To compare the sensitivity of each MR sequence, two other radiologists (J.Y.C. and J.S.L.) retrospectively reviewed the precontrast T1- and T2-weighted images, dynamic images, and hepatobiliary phase images of each patient with knowledge of the reference standard, and provided a possible explanation for the causes of the false-positive and false-negative findings. Retrospective interpretation for detecting metastases was also performed by two radiologists (7 and 5 years of experience) to assess the diagnostic performance of MRI. The readers reviewed dynamic image set (precontrast T1- and T2-weighted images and dynamic images) first and then combined the hepatobiliary image set (precontrast images, dynamic image set, and hepatobiliary phase) with an interval of 4 weeks. The readers recorded the presence or absence of metastatic hepatic lesions and assigned the following confidence levels to their observations: 1, not metastasis; 2, possibly not metastasis; 3, indeterminate; 4, probably metastasis; 5, definitely metastasis. The readers were aware that for statistical analysis purposes only scores of 4 and 5 would be considered as the presence of metastases. The readers also referred to the segment in which they suspected the metastasis. A slightly hyperintense lesion on T2-weighted images and a hypointense lesion on T1-weighted images were regarded as possibly metastatic lesions. The shape, border, enhancement pattern, and the internal texture of the lesions were also used as references. All images were reviewed using a local picture archiving and communication system (PACS; GE Medical Systems, Milwaukee, WI).
Sensitivity and positive predictive value (PPV) of MR for detecting hepatic metastases were calculated according to the lesion size on the basis of original MR reports. The McNemar test was used for statistical significance of any difference among MR sequences (precontrast, dynamic, and HBP sequences). An alternative-free response receiver operating characteristic (ROC) curve was fitted to each reader's confidence scoring on the basis of retrospective interpretation. The diagnostic accuracies of the dynamic image set and the combined hepatobiliary image set were determined by calculating the area under each reader-specific ROC curve (Az). Each reader's performance in diagnosing hepatic metastases was assessed using the area (Az) under the ROC curve. All statistical computations were performed using statistical software (MedCalc Software, v. 6.15.000; Mariakerke, Belgium) and the results were considered to indicate a statistically significant difference if associated with a P-value of less than 0.05. Interobserver variability for detecting hepatic metastases was not applicable because kappa values were not reliable due to a heavy concentration of scores in one category (26, 27).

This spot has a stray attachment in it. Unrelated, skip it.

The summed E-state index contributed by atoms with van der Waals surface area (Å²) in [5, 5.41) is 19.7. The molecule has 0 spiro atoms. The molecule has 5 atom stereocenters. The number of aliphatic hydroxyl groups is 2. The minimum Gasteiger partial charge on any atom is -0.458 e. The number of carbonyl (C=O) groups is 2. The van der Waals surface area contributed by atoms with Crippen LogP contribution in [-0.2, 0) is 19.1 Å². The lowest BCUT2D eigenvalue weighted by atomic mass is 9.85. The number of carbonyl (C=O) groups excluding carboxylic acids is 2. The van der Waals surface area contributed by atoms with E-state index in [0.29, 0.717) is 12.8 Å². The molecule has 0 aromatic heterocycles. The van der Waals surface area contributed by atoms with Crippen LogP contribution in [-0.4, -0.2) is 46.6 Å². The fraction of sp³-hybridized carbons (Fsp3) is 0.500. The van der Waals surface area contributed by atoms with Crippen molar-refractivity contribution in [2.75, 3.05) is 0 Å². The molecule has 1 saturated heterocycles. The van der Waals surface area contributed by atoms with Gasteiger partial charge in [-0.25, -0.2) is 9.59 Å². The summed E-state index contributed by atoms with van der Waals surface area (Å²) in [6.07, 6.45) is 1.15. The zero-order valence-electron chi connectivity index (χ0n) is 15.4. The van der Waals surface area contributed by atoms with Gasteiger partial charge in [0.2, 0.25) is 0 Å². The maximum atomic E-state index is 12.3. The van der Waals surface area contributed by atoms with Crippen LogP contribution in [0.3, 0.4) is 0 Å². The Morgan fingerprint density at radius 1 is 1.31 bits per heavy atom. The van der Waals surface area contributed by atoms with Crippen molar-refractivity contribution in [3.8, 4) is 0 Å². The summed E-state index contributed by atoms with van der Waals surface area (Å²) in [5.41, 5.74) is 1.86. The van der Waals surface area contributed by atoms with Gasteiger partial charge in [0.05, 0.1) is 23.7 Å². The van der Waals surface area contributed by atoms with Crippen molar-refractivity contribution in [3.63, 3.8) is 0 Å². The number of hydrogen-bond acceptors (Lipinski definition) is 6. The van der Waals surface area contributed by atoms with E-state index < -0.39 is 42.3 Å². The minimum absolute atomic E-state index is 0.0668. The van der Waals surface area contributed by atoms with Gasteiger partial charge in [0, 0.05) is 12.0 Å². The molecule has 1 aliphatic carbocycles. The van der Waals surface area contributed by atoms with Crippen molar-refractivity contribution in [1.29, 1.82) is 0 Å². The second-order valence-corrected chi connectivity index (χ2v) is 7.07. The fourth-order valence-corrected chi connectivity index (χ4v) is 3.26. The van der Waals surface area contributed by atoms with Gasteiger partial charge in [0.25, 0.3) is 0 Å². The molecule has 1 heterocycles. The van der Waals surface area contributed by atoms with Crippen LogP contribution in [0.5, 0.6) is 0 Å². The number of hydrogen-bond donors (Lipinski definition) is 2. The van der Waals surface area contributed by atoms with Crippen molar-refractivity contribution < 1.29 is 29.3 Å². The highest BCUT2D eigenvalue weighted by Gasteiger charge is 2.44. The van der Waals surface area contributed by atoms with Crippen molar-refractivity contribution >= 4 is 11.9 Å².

Sensitivity was defined as the number of correct diagnoses of metastatic lesions divided by the number of hepatic metastases identified at IOUS, histopathologic examinations, and follow-up imaging. A false-positive diagnosis was defined as when one or more lesions were identified in a patient by a reviewer when no lesion was present. Sensitivities and PPV were calculated on a lesion-by-lesion basis.